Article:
The centralization of the nation’s security forces within a new Ministry of State Security is either a pragmatic management move – or a precursor to the return of the all-powerful KGB of the Soviet era.
Russian President Vladimir Putin heads the Security Council at the Novo-Ogaryovo residence outside Moscow, Russia, Monday, Sept. 12. Photo: RIA Novosti
Ahead of the upcoming presidential elections in 2018, the Kremlin will once again be restructuring its security forces. On Sept. 19 the daily newspaper Kommersant reported plans for a large-scale reform of the government’s security services: in place of the current Federal Security Service (FSB), there are plans to create a new Ministry of State Security, or MGB.
The reforms include the return of the Investigative Committee of the Public Prosecution Office after a five-year hiatus, as well as a plan to divide the duties of the Ministry for Emergency Situations between the Ministry of Defense and the Ministry of Internal Affairs. There are genuine fears in the media and among experts that this means a return of the all-powerful KGB into the lives of ordinary Russian citizens.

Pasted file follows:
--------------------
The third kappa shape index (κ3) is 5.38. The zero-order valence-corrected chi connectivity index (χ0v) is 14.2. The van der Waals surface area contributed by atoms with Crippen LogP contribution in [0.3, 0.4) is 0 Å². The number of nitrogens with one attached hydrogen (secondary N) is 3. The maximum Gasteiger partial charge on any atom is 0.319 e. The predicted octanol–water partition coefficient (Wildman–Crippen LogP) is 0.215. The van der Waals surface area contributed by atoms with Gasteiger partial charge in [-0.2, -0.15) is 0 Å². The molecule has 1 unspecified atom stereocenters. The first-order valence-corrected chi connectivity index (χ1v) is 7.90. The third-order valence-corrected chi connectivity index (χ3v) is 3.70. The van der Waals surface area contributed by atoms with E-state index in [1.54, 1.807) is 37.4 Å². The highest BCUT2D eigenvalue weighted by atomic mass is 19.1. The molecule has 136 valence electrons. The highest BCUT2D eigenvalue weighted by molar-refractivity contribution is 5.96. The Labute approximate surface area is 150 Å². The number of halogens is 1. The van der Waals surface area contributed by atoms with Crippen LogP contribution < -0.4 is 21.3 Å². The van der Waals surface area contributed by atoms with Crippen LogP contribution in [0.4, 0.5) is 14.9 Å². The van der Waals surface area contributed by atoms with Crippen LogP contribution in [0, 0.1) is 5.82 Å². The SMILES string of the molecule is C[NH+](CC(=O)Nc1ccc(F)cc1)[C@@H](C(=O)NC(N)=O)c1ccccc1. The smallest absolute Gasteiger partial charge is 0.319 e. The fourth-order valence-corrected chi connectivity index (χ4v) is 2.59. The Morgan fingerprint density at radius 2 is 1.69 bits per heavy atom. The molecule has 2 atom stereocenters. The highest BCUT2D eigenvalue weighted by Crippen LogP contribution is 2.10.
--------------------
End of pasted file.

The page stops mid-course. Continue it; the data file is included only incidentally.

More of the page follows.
Centralization of the nation’s intelligence apparatus
According to Kommersant’s sources, there is a concern that the activities of the old Soviet KGB will be taken over by the MGB. After the fall of the Soviet Union the various departments of the KGB turned into separate security forces, such as the Federal Protective Service (FSO), the Foreign Intelligence Service (SVR) and the FSB. Yet now these departments are going to be centralized once again.
“The KGB was broken up in the 1990s during a wave of democratic feeling, when it was said that this ‘monster’, the KGB, shouldn’t exist anymore – we had to break it up, so that it could not be so powerful and so frightening. Right now, however, this unified administration is once again considered to be effective,” Alexander Perendzhiev, a state security expert and associate professor in the Faculty of Political Sciences and Sociology at the Plekhanov Russian University of Economics, told Russia Direct.
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This new administration will be called the Ministry of State Security (MGB). The newspaper added that only one department in the Federal Protective Service will remain unconnected with the MGB: the Presidential Security Service, which will monitor special communications and the transportation services of senior officials.